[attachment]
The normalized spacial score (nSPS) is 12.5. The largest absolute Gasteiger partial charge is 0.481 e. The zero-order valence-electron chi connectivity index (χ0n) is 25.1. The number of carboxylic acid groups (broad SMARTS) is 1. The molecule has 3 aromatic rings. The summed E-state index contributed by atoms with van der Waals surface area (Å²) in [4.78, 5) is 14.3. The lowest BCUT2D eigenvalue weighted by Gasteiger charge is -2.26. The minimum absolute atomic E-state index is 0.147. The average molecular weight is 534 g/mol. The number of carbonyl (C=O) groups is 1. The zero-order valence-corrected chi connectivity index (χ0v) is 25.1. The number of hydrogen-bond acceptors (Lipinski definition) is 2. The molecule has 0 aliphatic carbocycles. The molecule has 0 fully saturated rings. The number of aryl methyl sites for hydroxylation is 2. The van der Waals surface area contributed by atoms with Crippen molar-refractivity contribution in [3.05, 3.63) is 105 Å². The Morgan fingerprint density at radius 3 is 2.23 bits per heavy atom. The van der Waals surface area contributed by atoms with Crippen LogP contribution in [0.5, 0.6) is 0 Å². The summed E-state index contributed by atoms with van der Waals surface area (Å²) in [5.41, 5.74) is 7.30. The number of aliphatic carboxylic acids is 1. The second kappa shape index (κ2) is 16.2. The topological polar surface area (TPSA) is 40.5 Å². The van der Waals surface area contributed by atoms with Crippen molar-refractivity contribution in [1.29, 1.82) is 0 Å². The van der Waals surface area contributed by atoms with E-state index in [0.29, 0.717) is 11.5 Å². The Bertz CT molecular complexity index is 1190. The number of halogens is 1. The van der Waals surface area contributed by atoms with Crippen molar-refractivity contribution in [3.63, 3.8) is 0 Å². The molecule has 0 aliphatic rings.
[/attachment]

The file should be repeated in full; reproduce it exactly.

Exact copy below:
The normalized spacial score (nSPS) is 12.5. The largest absolute Gasteiger partial charge is 0.481 e. The zero-order valence-electron chi connectivity index (χ0n) is 25.1. The number of carboxylic acid groups (broad SMARTS) is 1. The molecule has 3 aromatic rings. The summed E-state index contributed by atoms with van der Waals surface area (Å²) in [4.78, 5) is 14.3. The lowest BCUT2D eigenvalue weighted by Gasteiger charge is -2.26. The minimum absolute atomic E-state index is 0.147. The average molecular weight is 534 g/mol. The number of carbonyl (C=O) groups is 1. The zero-order valence-corrected chi connectivity index (χ0v) is 25.1. The number of hydrogen-bond acceptors (Lipinski definition) is 2. The molecule has 0 aliphatic carbocycles. The molecule has 0 fully saturated rings. The number of aryl methyl sites for hydroxylation is 2. The van der Waals surface area contributed by atoms with Crippen molar-refractivity contribution in [3.05, 3.63) is 105 Å². The Morgan fingerprint density at radius 3 is 2.23 bits per heavy atom. The van der Waals surface area contributed by atoms with Crippen LogP contribution in [0.5, 0.6) is 0 Å². The summed E-state index contributed by atoms with van der Waals surface area (Å²) in [5.41, 5.74) is 7.30. The number of aliphatic carboxylic acids is 1. The second kappa shape index (κ2) is 16.2. The topological polar surface area (TPSA) is 40.5 Å². The van der Waals surface area contributed by atoms with Crippen molar-refractivity contribution in [1.29, 1.82) is 0 Å². The van der Waals surface area contributed by atoms with E-state index in [0.29, 0.717) is 11.5 Å². The Bertz CT molecular complexity index is 1190. The number of halogens is 1. The van der Waals surface area contributed by atoms with Crippen molar-refractivity contribution in [3.63, 3.8) is 0 Å². The molecule has 0 aliphatic rings.